UCLA researchers have developed a new therapy that mimics the effects of hepcidin in mice. Iron in the body is regulated by a hormone called hepcidin, and a deficiency in this hormone can cause the iron overload seen in genetic disorders like hereditary hemochromatosis and Cooley's anemia. Published online Nov. 1 in the peer-reviewed Journal of Clinical Investigation, their findings could lead to new drugs to help prevent the condition.
Hepcidin works by fitting into a receptor protein known as ferroportin, which causes a change in iron flow in the body. The UCLA team systematically worked with the hormone-receptor interface to learn how the two pieces fit together and which part of hepcidin is the most important for binding to ferroportin.
"Like with jigsaw puzzle pieces, we tried to find the best fit," said Dr. Elizabeta Nemeth, the study's senior author and an associate professor of medicine at the David Geffen School of Medicine at UCLA.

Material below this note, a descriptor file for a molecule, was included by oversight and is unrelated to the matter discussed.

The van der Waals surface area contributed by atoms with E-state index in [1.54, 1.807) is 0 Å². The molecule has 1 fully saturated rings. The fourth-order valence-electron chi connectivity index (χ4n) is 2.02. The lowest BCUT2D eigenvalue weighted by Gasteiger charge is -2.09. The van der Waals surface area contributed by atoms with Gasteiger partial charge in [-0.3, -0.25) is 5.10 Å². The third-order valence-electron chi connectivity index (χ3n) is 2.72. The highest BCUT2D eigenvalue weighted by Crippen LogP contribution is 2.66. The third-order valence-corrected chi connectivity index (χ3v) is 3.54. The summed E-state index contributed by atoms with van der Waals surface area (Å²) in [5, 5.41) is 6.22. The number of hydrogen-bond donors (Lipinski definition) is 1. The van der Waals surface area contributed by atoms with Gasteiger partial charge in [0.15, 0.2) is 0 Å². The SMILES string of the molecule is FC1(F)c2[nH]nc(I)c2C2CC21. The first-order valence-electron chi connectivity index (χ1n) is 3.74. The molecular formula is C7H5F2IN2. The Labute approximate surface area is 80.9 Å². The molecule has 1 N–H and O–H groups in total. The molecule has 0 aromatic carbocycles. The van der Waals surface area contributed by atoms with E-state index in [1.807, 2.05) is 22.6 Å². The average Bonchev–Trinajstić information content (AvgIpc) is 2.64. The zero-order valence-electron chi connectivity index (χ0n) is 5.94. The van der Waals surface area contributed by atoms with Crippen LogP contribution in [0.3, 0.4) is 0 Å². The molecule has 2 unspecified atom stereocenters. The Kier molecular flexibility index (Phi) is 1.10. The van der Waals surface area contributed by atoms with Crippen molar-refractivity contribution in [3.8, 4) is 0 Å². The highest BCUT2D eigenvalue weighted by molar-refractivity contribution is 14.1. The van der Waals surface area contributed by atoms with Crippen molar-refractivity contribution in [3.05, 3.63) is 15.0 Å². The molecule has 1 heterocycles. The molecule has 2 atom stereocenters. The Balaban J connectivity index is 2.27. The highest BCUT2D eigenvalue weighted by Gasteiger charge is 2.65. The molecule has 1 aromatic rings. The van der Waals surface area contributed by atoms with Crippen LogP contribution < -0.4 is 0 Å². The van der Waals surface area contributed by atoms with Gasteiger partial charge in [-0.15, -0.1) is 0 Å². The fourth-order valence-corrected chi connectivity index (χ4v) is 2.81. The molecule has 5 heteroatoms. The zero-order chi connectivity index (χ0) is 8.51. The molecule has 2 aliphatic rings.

Nemeth, co-director of the UCLA Center for Iron Disorders, noted that this is the first attempt to develop medications that mimic hepcidin. Because hepcidin contains 25 amino acids and numerous disulfide bonds, it would be expensive and difficult to reproduce the hormone as a medication.
The UCLA team zeroed in on the areas of hepcidin and ferroportin that provided the best fit to generate iron-regulating activity. Surprisingly, they found that the first third of the
Hepcidin molecule had an effect similar to that of the whole molecule. They then re-engineered this portion of the molecule to make it even more effective and named the resulting new molecules "minihepcidins."